Poland’s Constitutional Court Restricts Further The Law on Abortion

Poland's Constitutional Court Restricts Further The Law on Abortion

Poland’s Constitutional Court has struck down a provision of the Catholic country’s abortion law, allowing the already strict legislation to be further tightened and drawing swift outcry from rights groups.

Chief justice Julia Przylebska said in a ruling that existing legislation that allows for the abortion of malformed foetuses was “incompatible” with the constitution.

The court argued that terminating pregnancy due to defects of the fetus amounted to eugenics — a 19th century notion of genetic selection that was later applied by the Nazi Germans in their pseudo-scientific experiments.

It agreed with the plaintiffs that it was a form of banned discrimination when the decision about an unborn child’s life was conditioned on its health.

Since 1993, Poland has only allowed abortions if the pregnancy is a result of rape or incest, if it poses a threat to the mother’s life or if the foetus is deformed.

Now the court ruling could pave the way for lawmakers from the governing right-wing Law and Justice (PiS) party to approve draft legislation that would ban pregnancy terminations in the case of foetuses with congenital birth defects.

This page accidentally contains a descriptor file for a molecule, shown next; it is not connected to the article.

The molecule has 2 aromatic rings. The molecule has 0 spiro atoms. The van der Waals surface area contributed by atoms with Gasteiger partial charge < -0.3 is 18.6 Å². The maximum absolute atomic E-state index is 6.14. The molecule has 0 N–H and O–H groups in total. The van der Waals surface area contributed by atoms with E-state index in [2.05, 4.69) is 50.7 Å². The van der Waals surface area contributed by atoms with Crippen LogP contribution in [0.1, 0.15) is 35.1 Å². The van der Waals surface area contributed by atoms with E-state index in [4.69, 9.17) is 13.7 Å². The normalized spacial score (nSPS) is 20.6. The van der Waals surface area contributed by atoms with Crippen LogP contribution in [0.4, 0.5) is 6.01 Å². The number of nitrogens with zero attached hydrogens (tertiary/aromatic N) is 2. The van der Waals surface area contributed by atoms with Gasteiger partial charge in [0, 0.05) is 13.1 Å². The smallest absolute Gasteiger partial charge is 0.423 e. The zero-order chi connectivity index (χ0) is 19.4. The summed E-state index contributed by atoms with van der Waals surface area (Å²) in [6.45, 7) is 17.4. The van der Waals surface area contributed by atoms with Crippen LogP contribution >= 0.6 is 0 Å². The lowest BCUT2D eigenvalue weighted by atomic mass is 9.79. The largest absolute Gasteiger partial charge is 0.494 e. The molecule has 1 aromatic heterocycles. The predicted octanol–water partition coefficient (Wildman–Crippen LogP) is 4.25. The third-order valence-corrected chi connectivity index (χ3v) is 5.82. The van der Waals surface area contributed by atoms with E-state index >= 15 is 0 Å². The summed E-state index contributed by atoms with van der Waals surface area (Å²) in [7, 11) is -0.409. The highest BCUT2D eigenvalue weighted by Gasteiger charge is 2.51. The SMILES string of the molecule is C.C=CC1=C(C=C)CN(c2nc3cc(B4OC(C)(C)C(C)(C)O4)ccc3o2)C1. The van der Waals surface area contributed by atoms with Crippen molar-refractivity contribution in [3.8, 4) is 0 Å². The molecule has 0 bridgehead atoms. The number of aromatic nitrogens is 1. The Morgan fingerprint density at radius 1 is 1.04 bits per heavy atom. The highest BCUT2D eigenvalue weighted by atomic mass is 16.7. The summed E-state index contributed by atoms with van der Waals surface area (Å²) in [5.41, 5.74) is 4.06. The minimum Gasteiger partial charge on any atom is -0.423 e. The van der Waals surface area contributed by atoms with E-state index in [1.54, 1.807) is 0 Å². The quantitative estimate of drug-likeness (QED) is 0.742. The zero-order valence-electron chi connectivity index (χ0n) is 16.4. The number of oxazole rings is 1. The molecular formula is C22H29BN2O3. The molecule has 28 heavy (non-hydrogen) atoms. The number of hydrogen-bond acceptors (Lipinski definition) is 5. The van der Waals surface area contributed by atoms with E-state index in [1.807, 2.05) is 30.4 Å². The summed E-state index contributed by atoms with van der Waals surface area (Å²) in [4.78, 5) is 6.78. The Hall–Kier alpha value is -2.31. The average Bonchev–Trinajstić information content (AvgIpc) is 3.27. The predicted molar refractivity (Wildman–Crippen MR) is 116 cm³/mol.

Many Polish women bridled when PiS backed the bill originating as a popular petition earlier this year, prompting conservative lawmakers to refer the matter to the constitutional court.

The tribunal, whose main role is to ensure that any law complies with the constitution, underwent government reforms in 2016 that led critics to contend it is stacked with PiS allies.

‘Political wickedness’

The verdict drew immediate condemnation from the Council of Europe Commissioner for Human Rights Dunja Mijatovic.

Former liberal Polish premier and PiS critic Donald Tusk called the timing of the abortion issue “political wickedness.”

“Throwing the topic of abortion and a ruling by a pseudo-court into the middle of a raging pandemic is more than cynical,” the head of the European People’s Party tweeted.

The head of the Civic Coalition, Borys Budka, said on Twitter that the government used a “false” court of its own appointees to do something “simply inhuman.”

Council of Europe Commissioner for Human Rights Dunja Mijatovic deplored the decision.

“Removing the basis for almost all legal abortions in #Poland amounts to a ban & violates #HumanRights,” she tweeted. “Today’s ruling of the Constitutional Court means underground/abroad abortions for those who can afford & even greater ordeal for all others. A sad day for #WomensRights.”

PiS-allied President Andrzej Duda has said that if approved by the parliament, he would sign the draft legislation into law.

The country of 38 million people sees fewer than 2,000 legal abortions a year, but women’s groups estimate that up to 200,000 procedures are performed illegally or abroad.

An attempt by the PiS government to tighten the abortion law in 2016 was scrapped following nationwide protests by tens of thousands of women dressed in black.

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